Philadelphia Police Department

The Philadelphia Police Department headquarters at Seventh and Race streets. —WHYY file photo

Philadelphia Police Commissioner Danielle Outlaw addressed concerns about the department's new, temporary policy of delaying arrests for some nonviolent offenses Wednesday, saying she does not want the department's decisions to "lend to the fear and and alarm and the panic that we have already seen take place here."

Officers will continue to do their jobs, she said.

"But quite frankly, we had to adjust what we were doing and to what is happening in other places in the criminal justice system," she said during a news conference outside police department headquarters Wednesday morning. "Right now, quite frankly, this is triage."

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The policy has the support of the Kenney administration, the Fraternal Order of Police Lodge No. 5 and the Guardian Civic League.

"Rest assured, this is not decriminalization," Philadelphia Mayor Jim Kenney said on Twitter. "It's about protecting officers, residents, & criminal justice system by allowing flexibility for arresting officers."

City Managing Director Brian Abernathy said the police still will hold accountable people who break the law.

"But what I also need is to make sure that I have as many officers as possible to respond to violent crime," he said during a news conference in City Hall.

Abernathy said the changes are "not an “invitation for lawlessness" and arrests will still be conducted based on probable cause, including whether an individual is judged to be an immediate threat to public safety.

Abernathy added that similar arrest protocols were standard across the state and Philadelphia has been an outlier in taking people into custody for low-level crimes.

“We are supportive of Commissioner Outlaw’s directive on making arrests during the coronavirus crisis,” FOP President John McNesby said in a written statement. “The directive was released to keep officers safe during this public crisis. Meanwhile, violent offenders will be arrested and prosecuted with the guidance of a police supervisor."

Outlaw said the new policy is one of many steps department leaders have taken to attempt to ensure the safety of officers.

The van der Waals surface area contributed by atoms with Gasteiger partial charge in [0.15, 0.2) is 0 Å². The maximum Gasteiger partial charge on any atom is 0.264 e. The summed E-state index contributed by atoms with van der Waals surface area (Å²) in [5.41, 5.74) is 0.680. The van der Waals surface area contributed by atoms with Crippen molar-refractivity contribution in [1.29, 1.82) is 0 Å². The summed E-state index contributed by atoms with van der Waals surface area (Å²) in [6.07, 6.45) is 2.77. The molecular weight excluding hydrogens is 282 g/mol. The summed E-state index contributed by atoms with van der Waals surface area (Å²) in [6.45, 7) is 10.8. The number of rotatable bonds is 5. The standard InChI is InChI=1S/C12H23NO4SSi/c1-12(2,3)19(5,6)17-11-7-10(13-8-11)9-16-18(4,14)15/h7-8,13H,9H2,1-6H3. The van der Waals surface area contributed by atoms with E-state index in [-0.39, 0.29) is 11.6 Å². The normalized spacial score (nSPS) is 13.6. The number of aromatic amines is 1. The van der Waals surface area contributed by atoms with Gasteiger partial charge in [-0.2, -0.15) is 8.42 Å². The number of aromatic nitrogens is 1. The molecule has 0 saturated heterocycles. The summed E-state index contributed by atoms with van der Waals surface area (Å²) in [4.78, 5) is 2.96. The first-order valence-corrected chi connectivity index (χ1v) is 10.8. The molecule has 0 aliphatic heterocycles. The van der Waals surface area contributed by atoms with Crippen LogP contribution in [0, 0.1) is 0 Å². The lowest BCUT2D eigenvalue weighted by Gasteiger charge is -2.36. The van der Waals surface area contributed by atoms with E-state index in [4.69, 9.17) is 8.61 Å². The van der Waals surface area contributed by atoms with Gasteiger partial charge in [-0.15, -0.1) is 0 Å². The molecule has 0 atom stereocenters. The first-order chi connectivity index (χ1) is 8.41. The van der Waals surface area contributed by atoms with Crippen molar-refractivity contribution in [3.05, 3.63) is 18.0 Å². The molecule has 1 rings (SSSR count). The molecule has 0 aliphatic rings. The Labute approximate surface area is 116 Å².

She said the more than 6,500-member department implemented social-distancing precautions at roll call to reduce contact between officers and canceled non-essential trainings.

A significant issue for the department, in terms of social distancing, will be dealing with officers who regularly ride in patrol cars together, Outlaw said. New social distancing measures will require officers now to ride in single cars when that is possible.

“These are all things we have to consider and some of these things are possible and some of them aren’t,” Outlaw said. “Now we are looking at logistics. Do we have enough cars to be able to do that? We don’t have the answer to that right away. But we are in communication every day and if we come across something that does not work, we will go back to the drawing board and try something new.”

Officers also have been instructed to wash their hands regularly, wear nitrile gloves, and refrain from touching their faces.

Officers have not been directed to wear face masks.

Outlaw was joined on Wednesday by other law enforcement leaders who stood behind her, including District Attorney Larry Krasner.

Earlier this week, Krasner called for a reduction in arrests over low-level, non-violent crimes. On Tuesday, the police department responded with its own enhanced response to the COVID-19 pandemic.

In a statement, police said a person who would normally be arrested for certain non-violent crimes and processed at a detective division will now be detained for the purpose of confirming identity, as well as completion of required paperwork, released and arrested at a later date pursuant to an arrest warrent.

“Again, it’s non-violent crimes; property crimes,” Outlaw said. “Does someone breaking into a shed require being taken to the detective’s division and prosecuted and taken into physical custody? The answer might be no. The answer could be yes. But to be clear, the Philadelphia Police Department is not turning a blind eye to crime. Those that commit certain non-violent offenses will be arrested at the scene.”

Also on Wednesday, Outlaw announced the promotion of Chief Inspector Melvin Singleton to deputy commissioner overseeing patrol operations, a position that had been vacant since last month.

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